I prefer IBM tooling like those in the Tivoli product line. You mentioned a specific product name that I'm not familiar with, but if that product has the ability to do JMX then you should be able to bind in and use it for Sametime. To my knowledge, SNMP is not supported out of the box. Rather than that, we have the JMX approach.
In the presentation, I mentioned the caches that we use. Those caches are an example of a good thing to monitor; each cache has a unique name and is tunable. For example, real-time session is a meeting room. So if there are a 1000 of those in the cache, then you have 1000 active rooms. Likewise, you can monitor CPU, heap, etc.
|42:20||Are there particular LDAP adjustments to look at when configuring your Meeting server?
For baseline, let's be clear on the purpose of LDAP servers. For the most part, Sametime looks to LDAP as the directory or repository of users so that it can validate them and log them in. It's an important part of the enterprise that we tap in to.
A challenge is the many different brands of LDAP server out there. What WebSphere gives us is a technology called VMM. We program to VMM and VMM figures out what type of directory am I talking to. The Meeting server speaks to the intermediate layer known as VMM, then VMM speaks to your LDAP server.
What we run in to are cases where, for example, the Sametime ID doesn't map to the DN that's over in the LDAP server. In those cases, there's a file you can manipulate to map attributes, where you say what's used in your environment or your approach to attribute naming.
For those interested, the file name is wimconfig.xml. You can read about VMM and wimconfig.xml in the WebSphere Information Center and other documentation.
Out of the box, we've found that the WebSphere team has done a good job with these mappings. So if you bind to say a Domino server, you're going to get the right mappings, and likewise if you bind to Tivoli Directory Server, you'll get the right mappings. A handful of situations might need adjustment. If the out-of-the-box settings do not work for your unique situation, you can get details of what's not mapping in the logs, then based on what you see in the logs, adjust in wimconfig.xml.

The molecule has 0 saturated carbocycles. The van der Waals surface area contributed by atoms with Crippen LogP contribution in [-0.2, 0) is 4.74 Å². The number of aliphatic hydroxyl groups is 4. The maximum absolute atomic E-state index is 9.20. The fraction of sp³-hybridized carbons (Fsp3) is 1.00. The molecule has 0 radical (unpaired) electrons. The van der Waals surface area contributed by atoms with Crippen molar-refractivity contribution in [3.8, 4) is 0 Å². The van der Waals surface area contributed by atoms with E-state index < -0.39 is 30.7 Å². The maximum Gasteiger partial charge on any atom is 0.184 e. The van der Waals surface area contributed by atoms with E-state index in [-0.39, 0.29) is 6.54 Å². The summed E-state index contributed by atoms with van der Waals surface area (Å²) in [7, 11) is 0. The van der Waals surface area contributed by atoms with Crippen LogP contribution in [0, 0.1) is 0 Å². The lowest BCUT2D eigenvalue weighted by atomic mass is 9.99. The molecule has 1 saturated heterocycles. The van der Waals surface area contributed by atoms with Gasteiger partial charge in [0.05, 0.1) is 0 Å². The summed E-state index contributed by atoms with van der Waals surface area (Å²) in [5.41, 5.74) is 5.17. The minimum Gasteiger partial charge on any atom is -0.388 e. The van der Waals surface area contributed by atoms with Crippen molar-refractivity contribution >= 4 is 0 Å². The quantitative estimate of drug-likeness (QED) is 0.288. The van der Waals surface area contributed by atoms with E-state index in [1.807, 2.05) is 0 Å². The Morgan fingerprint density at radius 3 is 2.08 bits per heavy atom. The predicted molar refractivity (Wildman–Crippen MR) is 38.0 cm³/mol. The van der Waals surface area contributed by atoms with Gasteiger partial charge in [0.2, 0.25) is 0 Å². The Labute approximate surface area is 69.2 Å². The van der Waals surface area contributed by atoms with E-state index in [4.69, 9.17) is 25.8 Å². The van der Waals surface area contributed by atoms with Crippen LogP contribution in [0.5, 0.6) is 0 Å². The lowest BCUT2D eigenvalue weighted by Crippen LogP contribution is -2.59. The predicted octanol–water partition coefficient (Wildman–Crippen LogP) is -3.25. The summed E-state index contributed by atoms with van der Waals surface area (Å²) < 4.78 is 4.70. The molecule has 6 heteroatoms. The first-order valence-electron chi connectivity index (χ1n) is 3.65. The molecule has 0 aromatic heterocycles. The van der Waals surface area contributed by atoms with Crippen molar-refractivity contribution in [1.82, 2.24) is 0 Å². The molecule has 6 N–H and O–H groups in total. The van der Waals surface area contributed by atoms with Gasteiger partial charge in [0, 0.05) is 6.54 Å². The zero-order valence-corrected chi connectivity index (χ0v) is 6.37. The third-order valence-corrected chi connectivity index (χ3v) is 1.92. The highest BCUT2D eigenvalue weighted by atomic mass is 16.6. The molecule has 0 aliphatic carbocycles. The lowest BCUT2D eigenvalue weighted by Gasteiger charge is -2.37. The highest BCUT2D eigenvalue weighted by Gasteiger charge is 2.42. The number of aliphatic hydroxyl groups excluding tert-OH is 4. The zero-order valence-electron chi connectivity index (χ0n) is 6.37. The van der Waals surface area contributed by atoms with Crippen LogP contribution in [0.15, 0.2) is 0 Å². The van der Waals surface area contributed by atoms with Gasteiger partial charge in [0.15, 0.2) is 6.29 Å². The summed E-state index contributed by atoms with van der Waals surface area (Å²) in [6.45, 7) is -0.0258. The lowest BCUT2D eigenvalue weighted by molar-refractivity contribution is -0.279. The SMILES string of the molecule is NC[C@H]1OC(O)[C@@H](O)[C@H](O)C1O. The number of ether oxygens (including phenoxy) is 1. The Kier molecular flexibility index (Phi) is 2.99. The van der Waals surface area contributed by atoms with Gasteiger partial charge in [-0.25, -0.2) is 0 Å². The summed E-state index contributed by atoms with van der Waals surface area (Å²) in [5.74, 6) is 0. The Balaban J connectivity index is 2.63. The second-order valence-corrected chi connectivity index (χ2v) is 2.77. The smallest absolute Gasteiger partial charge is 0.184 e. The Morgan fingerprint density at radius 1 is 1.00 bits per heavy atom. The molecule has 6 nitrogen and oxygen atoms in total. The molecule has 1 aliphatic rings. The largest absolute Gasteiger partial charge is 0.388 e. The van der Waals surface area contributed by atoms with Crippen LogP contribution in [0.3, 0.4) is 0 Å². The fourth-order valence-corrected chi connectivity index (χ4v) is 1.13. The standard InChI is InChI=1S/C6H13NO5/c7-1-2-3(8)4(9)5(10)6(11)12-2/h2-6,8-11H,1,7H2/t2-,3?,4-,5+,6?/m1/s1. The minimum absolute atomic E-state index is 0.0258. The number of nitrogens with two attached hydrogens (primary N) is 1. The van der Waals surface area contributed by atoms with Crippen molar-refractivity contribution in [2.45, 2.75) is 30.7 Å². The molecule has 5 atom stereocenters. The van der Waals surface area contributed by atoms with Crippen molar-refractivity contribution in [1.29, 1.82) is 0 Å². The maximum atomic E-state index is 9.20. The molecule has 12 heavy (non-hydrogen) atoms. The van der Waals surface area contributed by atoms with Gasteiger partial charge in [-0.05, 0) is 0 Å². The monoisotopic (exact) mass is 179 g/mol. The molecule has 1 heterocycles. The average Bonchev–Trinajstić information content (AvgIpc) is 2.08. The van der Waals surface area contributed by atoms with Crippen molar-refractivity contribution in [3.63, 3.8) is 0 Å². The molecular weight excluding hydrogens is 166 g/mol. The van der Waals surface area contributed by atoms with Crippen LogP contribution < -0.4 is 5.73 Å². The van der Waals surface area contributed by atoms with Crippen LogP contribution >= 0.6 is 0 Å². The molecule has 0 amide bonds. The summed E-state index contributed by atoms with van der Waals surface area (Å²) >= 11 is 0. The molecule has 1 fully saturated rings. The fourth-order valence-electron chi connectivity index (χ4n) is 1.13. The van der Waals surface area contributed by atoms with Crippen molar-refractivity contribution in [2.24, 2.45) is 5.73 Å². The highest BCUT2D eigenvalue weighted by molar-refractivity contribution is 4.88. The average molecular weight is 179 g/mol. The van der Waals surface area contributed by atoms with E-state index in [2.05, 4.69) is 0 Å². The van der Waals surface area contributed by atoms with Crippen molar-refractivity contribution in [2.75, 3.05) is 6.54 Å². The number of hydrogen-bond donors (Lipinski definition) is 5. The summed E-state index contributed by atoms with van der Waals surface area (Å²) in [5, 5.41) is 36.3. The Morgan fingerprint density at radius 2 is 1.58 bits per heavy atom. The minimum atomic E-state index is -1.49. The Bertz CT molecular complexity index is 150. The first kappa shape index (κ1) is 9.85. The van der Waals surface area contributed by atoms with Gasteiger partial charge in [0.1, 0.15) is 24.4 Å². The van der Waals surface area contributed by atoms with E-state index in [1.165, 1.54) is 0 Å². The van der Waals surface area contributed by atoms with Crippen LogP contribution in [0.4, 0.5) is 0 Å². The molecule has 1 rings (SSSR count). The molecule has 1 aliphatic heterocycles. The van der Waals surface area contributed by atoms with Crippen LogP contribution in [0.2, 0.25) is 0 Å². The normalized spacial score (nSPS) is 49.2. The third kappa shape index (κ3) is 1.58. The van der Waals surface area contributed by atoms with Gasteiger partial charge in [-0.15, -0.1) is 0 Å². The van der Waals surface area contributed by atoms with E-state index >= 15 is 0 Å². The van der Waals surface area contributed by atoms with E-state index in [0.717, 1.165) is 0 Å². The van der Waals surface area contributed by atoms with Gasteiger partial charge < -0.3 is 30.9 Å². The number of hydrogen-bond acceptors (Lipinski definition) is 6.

|46:55||Pause for poll question for live attendees|
|47:40||Question: At what point would I break off a cell to its own server? Currently I'm running the meeting server, proxy, etc. on the same machine, on Windows 2003, namely a single-cell install. We are in pilot mode.
First look at capacity. Go to the Admin page and keep an eye on the daily usage, the number of users on the meeting server. Capacity can be an indicator of when you need to split to multiple nodes and multiple hardware. Consider roughly 2000 users as a high end. When you reach 1000 users, keep an eye on the server vital signs to see if they stay within normal boundaries. At 2000, your server is getting popular, and it's likely time to split and balance the load. As well, you want to monitor the vital signs for the other Sametime servers, like proxy, media, not just meeting server.
Also, Windows 2003 is an older operating system, one where you have to make adjustments such as increasing the default number of sockets or decreasing the idle time out for sockets. In IBM testing, we do see better performance in more recent releases of the Windows OS.
|54:00||Follow up to the prior question. If I also move to Windows 2008 R2 operating system when cutting over from pilot to production, I don't want to lose the meeting rooms and so on. Can we take the DB2 backend and copy over and reconnect it?
You don't have to copy it over; you can keep the DB2 server running on Windows 2003 and point to it. Or you can put your DB2 on a different hardware, backup then import it to the new DB2 on Windows 2008.
More support for:
Lotus End of Support Products
Software version: 8.5
Operating system(s): AIX, IBM i, Linux, Solaris, Windows
Reference #: 7021149
Modified date: 29 April 2011